A dutch oven or something you can braise in
A hand mixer
An immersion blender
A good instant read thermometer
A whisk or two
A roasting pan
A set of Pyrex mixing bowls
Pyrex bakeware - 13x9, loaf pans, etc.
Pyrex pie plate
A set of good mearsuring spoons and cups
Pyrex liquid measuing cups - I like 2 cup and 4 cup sizes
A Microplane grater
A box grater
A Standing Mixer (Big, and more useful for baking)
A Food Processor (bigger one)
A fine-mesh strainer
A rubber spatula or spoonula
2 9" non-nesting non-stick cake pans
A springform pan
A kitchen scale - digital, should handle oz's and grams
2 good half-sheet pans and cooling racks can fit inside them
A mandoline or v-slicer (for really thin stuff)
You might also want to pick up a good foundation cookbook or two.. I am sure there are threads on this. I like the Best Recipe, but I am sure there are a lot of basic cover-lots-of-topics cookbooks out there. And you can ask for basic dried herbs and spices (btw, add a Pepper mill to my list above) - just buy small amounts of the basic ones (black peppers, basil, cayenne, etc) and keep them somewhere cool, or something unique like a nice olive oil or vinegar, as a gift..
I think your article is pretty good.
I find a toaster oven more useful than a regular toaster.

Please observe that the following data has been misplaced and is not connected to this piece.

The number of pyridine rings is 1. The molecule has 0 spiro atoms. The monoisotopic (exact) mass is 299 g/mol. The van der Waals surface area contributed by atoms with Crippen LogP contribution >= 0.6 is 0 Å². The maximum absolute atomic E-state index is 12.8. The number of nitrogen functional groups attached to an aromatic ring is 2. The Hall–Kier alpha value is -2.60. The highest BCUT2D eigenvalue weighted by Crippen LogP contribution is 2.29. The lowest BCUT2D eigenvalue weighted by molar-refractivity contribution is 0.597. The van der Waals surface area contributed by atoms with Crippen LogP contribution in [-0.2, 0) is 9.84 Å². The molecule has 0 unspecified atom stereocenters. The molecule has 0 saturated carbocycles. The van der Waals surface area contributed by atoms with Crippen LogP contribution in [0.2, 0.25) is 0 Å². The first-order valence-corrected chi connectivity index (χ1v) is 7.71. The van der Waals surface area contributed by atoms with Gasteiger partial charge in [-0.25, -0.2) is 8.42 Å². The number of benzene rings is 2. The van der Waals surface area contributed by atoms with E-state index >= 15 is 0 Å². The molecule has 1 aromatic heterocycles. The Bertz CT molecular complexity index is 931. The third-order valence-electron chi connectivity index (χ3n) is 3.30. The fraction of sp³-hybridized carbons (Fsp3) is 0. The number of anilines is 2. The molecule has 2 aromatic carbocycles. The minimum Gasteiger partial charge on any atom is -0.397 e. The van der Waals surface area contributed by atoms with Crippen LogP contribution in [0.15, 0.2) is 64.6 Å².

Also, an electric kettle instead of a stove-top kettle is worth thinking about.
Since you'll probably be moving around a bit, I would forego the heavy Pyrex and cast iron pieces for now.
I'm partial to heavy aluminum for baking sheets, etc. Cleans up easily and lightweight.
If you don't have anything, a "starter set" of utensils isn't such a bad idea. For pots and pans I'd probably buy individual pieces, ( A large and small skillet, and a 1-2 and 6 quart saucepan).
9 years ago i left home to study abroad here in the States. from then a boy who knew nothing about cooking and now capable of producing food that people would pay decent money for, i understand the anticipation to be able to crank out quality food.
to start to cook at home, what u need is really minimal:
this is my 2 cents:
-1 chef knife, 8 or 10 inch
-1 paring knife
-1 utility knife / santoku, 6 - 8 inch (optional)
-1 serrated bread knife (optional)
- don't bother spending a lot on these. u can get good ones after you have learned how to use/care for knives. just go to your local kitchen supply place for dexter russels or check out your local marshalls.
-1 set of plates, bowls, silverware, etc
-1 8-10 quart stock pot
- a few sauce pans and fry pans
- linen n things used to have great deals for small sets. check out dealsites like dealcatcher.com
spatula, tong, and wooden spoons.
a steel bowl or two, 1-2 sheet pans
- get it at your local kitchen supply store.
a decent amount of tupperware. u can use it for prep or for food storage.
u can pick up more stuff along the way when the need arises. do try to resist the urge of picking up unnecessary items though, or u will end up with the money gone in exchange for a roomful of junk in no time.
best of luck.